Marijuana has been getting quite a bit of favourable attention in the media over the last few months, and many of those articles have included mention of Cannabis Culture Magazine and interviews with our publisher, Marc Emery.
Maclean’s, Canada’s national weekly newsmagazine, ran an August 6 cover story about the cannabis scene in Canada. The three articles backed liberalizing Canada’s medical marijuana laws, gave a positive profile of Marc Emery, and included a nice photo of the cover of Cannabis Culture #32.
In early August, one of Canada’s two national newpapers, The National Post, ran a lengthy four-part series by Diane Francis about Canada’s marijuana scene, including a profile of Emery called “BC’s ‘Prince of Pot.'”
“I’ve developed a business to finance a revolution,” explained Marc. “I sell marijuana seeds around the world and take these proceeds of crime to subvert the system.”
Canada’s other national paper, The Globe and Mail, ran a July 31 editorial which recommended that Canada “decriminalize small-scale marijuana use entirely, and stop saddling pot-smokers with criminal records that last a lifetime.”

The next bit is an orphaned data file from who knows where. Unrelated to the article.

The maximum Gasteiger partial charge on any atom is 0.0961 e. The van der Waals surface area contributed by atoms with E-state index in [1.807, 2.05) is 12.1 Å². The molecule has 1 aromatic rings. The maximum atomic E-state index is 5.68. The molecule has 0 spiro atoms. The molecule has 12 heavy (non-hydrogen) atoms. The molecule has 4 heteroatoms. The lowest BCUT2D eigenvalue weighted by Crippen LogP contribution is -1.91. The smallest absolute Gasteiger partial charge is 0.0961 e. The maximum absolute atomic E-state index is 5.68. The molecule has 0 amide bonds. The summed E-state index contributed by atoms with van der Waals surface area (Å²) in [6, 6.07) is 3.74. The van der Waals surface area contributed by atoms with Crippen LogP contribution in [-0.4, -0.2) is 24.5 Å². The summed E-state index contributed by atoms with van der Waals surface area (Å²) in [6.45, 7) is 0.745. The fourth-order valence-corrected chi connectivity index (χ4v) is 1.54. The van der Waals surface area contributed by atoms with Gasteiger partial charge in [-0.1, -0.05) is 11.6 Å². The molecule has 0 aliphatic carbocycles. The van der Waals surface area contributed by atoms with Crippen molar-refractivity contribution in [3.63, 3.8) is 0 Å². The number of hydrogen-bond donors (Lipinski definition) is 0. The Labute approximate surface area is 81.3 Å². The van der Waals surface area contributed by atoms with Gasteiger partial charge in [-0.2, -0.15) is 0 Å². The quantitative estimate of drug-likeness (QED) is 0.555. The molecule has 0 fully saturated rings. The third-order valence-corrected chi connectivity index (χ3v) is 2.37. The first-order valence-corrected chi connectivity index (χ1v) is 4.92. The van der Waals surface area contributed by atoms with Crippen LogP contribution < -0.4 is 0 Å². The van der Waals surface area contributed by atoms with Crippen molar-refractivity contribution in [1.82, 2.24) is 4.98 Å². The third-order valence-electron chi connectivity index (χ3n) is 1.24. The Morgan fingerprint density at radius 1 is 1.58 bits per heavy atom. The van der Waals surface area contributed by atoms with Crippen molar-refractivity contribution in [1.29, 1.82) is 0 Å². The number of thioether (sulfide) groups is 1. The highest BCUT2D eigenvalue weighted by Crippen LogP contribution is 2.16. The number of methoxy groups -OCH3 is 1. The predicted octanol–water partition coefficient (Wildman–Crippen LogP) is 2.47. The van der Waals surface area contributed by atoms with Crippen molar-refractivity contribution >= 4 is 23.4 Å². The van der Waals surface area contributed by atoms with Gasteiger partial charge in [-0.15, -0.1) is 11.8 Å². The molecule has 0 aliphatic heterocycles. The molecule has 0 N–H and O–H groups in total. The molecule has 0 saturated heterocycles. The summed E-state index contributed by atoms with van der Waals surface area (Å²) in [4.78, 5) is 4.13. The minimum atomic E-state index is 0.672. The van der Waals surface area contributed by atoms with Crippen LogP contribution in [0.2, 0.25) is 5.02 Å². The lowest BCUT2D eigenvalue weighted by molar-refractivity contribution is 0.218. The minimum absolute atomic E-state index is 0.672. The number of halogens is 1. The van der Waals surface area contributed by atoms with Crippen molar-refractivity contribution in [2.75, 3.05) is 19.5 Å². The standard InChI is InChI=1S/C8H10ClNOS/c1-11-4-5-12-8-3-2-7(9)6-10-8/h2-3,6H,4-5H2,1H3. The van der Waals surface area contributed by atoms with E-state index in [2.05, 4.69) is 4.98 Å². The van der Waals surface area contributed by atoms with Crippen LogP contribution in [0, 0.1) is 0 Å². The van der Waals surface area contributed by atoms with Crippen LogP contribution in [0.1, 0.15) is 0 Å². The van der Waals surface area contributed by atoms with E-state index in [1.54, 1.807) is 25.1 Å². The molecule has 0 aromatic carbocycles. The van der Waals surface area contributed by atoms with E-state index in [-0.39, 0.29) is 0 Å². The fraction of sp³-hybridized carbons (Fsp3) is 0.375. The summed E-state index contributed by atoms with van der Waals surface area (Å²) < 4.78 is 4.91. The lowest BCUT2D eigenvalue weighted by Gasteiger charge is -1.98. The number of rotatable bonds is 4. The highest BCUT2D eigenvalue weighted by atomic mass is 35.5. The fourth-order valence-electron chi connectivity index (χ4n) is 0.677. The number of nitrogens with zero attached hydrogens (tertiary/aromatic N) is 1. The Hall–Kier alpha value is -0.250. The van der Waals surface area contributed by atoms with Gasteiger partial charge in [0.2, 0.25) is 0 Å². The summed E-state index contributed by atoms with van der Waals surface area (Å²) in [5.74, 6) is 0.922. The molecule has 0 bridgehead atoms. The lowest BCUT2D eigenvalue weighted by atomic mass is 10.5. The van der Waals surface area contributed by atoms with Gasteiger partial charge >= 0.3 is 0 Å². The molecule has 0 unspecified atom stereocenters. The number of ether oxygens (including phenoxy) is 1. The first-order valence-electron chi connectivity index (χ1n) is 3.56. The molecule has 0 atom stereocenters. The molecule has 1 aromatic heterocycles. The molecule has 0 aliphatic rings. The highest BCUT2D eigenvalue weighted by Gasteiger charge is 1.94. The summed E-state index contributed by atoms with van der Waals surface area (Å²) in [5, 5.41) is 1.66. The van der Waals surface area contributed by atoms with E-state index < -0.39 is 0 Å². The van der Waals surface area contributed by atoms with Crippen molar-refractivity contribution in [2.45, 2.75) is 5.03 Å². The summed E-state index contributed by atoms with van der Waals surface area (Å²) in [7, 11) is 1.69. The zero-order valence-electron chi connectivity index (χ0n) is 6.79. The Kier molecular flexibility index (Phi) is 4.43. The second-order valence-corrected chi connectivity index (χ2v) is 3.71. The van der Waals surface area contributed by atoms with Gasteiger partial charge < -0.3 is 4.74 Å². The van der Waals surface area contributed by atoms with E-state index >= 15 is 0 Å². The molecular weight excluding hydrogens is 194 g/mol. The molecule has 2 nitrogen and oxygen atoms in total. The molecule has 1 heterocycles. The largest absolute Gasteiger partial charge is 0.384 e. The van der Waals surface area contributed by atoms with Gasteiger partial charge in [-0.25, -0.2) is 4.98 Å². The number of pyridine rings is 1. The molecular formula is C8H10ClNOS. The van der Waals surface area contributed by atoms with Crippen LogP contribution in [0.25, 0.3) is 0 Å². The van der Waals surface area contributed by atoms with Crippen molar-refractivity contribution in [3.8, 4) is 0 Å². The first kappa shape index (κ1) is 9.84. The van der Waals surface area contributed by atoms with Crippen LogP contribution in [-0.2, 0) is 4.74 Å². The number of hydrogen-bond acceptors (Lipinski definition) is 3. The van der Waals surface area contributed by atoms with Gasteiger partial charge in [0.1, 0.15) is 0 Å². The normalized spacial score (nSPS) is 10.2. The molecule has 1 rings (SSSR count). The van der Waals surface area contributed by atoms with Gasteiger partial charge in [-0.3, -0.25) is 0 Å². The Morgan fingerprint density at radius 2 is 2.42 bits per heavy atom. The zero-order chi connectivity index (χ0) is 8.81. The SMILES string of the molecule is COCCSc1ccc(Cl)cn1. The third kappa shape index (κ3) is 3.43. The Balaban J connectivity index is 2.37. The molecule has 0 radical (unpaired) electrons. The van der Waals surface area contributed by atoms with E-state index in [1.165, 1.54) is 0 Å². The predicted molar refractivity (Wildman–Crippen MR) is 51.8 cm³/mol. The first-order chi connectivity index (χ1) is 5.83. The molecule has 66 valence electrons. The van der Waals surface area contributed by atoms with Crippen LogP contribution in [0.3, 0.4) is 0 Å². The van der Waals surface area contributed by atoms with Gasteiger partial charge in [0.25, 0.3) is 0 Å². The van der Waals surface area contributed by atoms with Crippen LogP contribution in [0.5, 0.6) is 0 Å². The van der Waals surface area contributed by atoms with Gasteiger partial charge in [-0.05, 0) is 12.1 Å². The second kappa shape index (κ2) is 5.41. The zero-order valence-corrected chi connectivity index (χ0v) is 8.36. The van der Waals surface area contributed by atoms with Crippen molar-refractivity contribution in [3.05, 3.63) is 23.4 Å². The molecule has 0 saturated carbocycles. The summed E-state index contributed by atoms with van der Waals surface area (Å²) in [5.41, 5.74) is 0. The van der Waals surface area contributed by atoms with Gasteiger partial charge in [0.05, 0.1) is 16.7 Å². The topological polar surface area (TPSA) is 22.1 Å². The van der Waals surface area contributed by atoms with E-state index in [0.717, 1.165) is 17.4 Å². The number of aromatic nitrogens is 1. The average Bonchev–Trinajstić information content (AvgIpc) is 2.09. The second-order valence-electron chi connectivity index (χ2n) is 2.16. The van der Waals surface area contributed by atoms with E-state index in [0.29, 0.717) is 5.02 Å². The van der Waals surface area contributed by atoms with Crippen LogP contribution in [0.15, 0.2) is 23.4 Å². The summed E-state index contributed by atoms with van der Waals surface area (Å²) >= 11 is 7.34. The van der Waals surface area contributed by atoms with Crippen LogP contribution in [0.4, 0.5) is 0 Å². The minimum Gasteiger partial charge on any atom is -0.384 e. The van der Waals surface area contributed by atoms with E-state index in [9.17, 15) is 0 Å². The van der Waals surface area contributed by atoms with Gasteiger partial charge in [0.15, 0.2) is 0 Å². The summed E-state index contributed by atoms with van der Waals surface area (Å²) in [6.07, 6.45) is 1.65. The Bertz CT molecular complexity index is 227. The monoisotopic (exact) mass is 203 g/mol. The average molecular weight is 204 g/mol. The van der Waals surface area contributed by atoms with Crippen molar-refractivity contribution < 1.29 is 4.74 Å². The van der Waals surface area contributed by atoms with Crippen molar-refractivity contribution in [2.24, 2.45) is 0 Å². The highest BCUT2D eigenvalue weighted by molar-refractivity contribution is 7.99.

Mexico’s largest newspaper, La Reforma, did a July 28 feature story on Canada’s pot scene, including a photo of Marc Emery and an explanation of why BC bud is so much better than Mexican grass. The Toronto Star picked up on the Mexican article and quoted it with amusement in their August 1 issue.
Marc Emery also publicly offered to supply the Canadian government with seeds for their new medical grow operation in Fling Flown. Although the government refused the offer, it still got much Canadian media attention. A subsequent article in the July 14 Vancouver Sun had Emery explaining why people in BC are “lucky” to have the massive marijuana industry in their province, because of the billions it brings into the economy.
Respected UK magazine The Economist devoted most of their July 26 issue to a lengthy series of articles about alternatives to the failed drug war. The magazine concludes that “a legal market is the best guarantee that drug-taking will be no more dangerous than drinking alcohol or smoking tobacco.”
The August issue of Rolling Stone devoted a large section to the “new coalition” opposing the drug war, including comments about the war on drugs from a wide variety of high-profile people and community leaders.
On August 20 the National Review came out once again in favour of ending the drug war, with an article called “Weed Whackers: the anti-marijuana forces, and why they’re wrong.”